Sending large attachments through email isn’t such a big deal these days. Sure, there are still limits, but emailing a 20MB audio file isn’t a crazy idea. So, when you receive one, the intuitive response is to simply tap on the file icon and listen. And that often works just fine.
(Thank you, Apple.)
But eventually, there’s a problem with the tap-and-listen approach using Apple’s native Mail app…
If the audio file runs longer than the auto-lock setting when your iPhone goes black… the file will suddenly stop playing.
And then, when you wake your iPhone to keep the file going, the file doesn’t remember where it left off. So you’ve got to manually scrub through to get to the right place to keep going.
How elegant is that?
Mrs. At Home with Tech
Someone I know (let’s just call her ‘Mrs. At Home with Tech’) created a clever workaround by simply setting her iPhone’s screen to never turn off.
And while that did the trick, and her audio file played through without a hitch, ‘Mr. At Home with Tech’ thought there had to be a better solution…
Beating ‘Tap and Go’
Of course, ‘better’ is usually a relative term. If you’re clocking speed to solution, I’ve not found a better method than my wife’s tap-and-go approach. But that trick also requires that you remember to turn off your iPhone’s screen when the audio file finishes.
Otherwise, it will shine bright throughout the night, possibly *freaking out your partner when he/she wakes the next morning bathed in an eerie iPhone glow.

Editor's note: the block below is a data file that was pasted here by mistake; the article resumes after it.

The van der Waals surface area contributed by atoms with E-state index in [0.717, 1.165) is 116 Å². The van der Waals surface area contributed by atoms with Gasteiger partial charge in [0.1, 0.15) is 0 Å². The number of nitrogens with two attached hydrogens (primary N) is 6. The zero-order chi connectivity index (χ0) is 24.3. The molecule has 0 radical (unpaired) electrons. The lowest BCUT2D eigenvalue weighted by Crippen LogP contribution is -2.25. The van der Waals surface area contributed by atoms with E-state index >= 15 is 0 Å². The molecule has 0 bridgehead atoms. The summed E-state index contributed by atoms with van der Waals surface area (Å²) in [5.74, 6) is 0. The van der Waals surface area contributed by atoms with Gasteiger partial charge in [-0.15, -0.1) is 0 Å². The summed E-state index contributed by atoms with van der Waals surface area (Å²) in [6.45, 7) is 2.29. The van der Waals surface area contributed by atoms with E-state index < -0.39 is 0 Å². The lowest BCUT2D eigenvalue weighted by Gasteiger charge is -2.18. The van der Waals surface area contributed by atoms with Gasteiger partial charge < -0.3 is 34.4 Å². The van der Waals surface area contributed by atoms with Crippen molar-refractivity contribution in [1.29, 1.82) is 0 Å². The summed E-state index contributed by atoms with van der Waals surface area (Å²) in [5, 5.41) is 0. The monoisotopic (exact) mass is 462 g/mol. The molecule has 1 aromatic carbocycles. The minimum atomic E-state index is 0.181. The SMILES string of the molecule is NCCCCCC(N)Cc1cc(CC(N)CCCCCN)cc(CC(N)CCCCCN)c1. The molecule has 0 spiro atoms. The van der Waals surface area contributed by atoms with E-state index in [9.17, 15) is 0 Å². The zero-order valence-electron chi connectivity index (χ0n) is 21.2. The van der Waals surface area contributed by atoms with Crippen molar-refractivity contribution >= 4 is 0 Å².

*Entirely theoretical scenario… This did not happen to me. Well…
I expect that an AI-driven iPhone future isn’t that far off when your device independently pops on and off to perform certain tasks it deems appropriate. And humans will eventually get used to that just the same as all the 24/7 buzzing and pinging from our chattering smartphones.
For now though, I prefer that all the iPhones in my home at least have the appearance of following human preferences and offer the semblance of sleeping along with their human overlords/companions/pets (just future-proofing this sentence).
For uninterrupted access and continuous playback, a more effective first step is to save the file before playing it. That way, it will continue running, even when your iPhone’s screen goes dark.
But there’s still a hiccup here… I’ve not found a way to simply save the file to my iPhone or easily move it into the iTunes ecosystem.
The solution is to move the file to a third-party app. That will do the trick!
Dropbox to the Rescue
There are many apps that can handle this need, but I’m a big fan of Dropbox.
So, here’s how you do it with Dropbox…
Tap on the audio file’s icon.
A QuickTime player window will open to begin playing the file.
On the bottom left, tap on the share icon (little square with an upward arrow).
Find your Dropbox icon.
Click on “Copy to Dropbox.”
The Dropbox app will open up.
Then, save your file to the Drobox folder of your choice.
5 Taps is better than 1
It takes 4 taps… maybe 5, if you move the file into a particular Dropbox folder.
That math can’t beat my wife’s ‘tap-and-go’ approach, but now that the audio file actually lives somewhere outside your Mail app, you’ll have more control of the file and be able to listen to it regardless of your iPhone’s screen status.
Still, not a perfect solution, but it gets the job done.
(If you have a better idea, please let me know!)